Workshop Topic and Goals

Automation pervades manifold workplaces taking up an increasing part of human tasks and ransforming work dramatically. It emerges in different appearances (e.g., from scripted tasks over digital agents to physical robots) with various scopes (e.g., office, production, maintenance).
This online workshop focuses on skilled workers and professionals who increasingly encounter new forms of automation in specialized and demanding workplace environments. Taking a human-centered perspective, opportunities and challenges for establishing effective forms of collaboration and for building up meaningful relationships with automated systems are explored.

In line with this overall goal, the workshop will pursue the following sub-goals:

  • Knowledge sharing about user experience and human-centered design of automation inspecific workplace contexts.
  • Understanding users' needs in collaboration with automation in different work contexts and roles.
  • Reflecting on major challenges of designing interactions and collaborations with (semi-)automated systems at different workplaces and discuss ways to address them.
  • Exchanging ideas to enable knowledge transfer regarding design strategies for automation at workplaces.
  • Identify promising future research topics in the field of automation experience at workplaces in the form of project ideas and a research agenda.
  • Forming a network of work-automation-experience researchers.
Previous Activities of the Everyday Automation Experience Initiative

Areas of Interest

The workshop is going to address the following pressing human-oriented challenges in the field of automation at workplaces:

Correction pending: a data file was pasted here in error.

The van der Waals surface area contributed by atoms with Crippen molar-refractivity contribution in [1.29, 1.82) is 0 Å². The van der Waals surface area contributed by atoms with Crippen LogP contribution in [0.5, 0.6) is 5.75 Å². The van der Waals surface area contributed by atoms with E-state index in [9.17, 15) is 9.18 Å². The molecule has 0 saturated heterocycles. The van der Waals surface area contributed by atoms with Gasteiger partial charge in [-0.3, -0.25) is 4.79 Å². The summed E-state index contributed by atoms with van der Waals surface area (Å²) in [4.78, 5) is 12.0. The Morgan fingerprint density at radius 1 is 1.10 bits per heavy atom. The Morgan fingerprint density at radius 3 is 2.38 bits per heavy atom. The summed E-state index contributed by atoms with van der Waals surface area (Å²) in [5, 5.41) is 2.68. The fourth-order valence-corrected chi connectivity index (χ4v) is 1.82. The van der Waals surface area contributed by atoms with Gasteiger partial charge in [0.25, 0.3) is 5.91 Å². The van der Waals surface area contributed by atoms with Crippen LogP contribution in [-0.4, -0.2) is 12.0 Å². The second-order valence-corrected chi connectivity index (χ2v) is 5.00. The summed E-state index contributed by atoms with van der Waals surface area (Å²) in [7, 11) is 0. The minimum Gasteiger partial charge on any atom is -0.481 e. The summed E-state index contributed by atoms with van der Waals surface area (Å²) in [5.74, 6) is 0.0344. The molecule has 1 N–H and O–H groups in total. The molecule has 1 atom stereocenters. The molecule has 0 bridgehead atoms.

Encountering Workplace Automation

  • How can workers obtain an initial understanding of the reasoning and the reliability of automated processes in their workplace surroundings?
  • Which styles of communication should be used to convey the automation state at specific workplaces?
  • How to enable people at the workplace with no or little programming skills to customize the behavior of a system?
  • How to adequately capture and theoretically frame automation experiences at the workplace that are encountered unobtrusively?

Collaborating with Workplace Automation

  • How should we design autonomous systems for efficient assistance of workers?
  • How to enable and support (dynamic) work task distribution between humans and machines?
  • How to support workers in automating selected work tasks themselves?
  • How can workers share their tacit work knowledge and/or train machines themselves?

Building Meaningful Relationships

  • How can meaningfulness be conceptualized, and how can it be defined as design goals for automated systems?
  • How should human-automation teaming be designed to lead to a fulfilling and meaningful work setting?
  • How can we design automated systems with an appropriate efficiency-user satisfaction trade-off?
  • What social attributes should we design in autonomous systems to create a meaningful experience at work?

Call for Participation

This workshop provides a multi-disciplinary forum for researchers and practitioners working on automated systems at the workplace and their user experience. We focus on design challenges of automation experiences for skilled workers and professionals at concrete workplaces and aim at enabling knowledge transfer across domains regarding design strategies for automation at workplaces. For a social and/or cognitive perspective, e.g., on tensions between low power workers and automated systems, and resulting 'algorithmic imaginaries, also consider the complementary CHI workshop 'This Seems to Work'.) Participants are asked to submit a position paper describing their relevant recent or future work.

  • Papers must be formatted according to the ACM Master Article Submission Template (single column) and comprise up to 6 pages (incl. references).
  • Position papers must be submitted in PDF format (non-anonymized) to https://easychair.org/conferences/?conf=automationxp21.
  • The submissions will be reviewed by the organizers (and additional experts, if required) based on relevance, originality, significance and quality.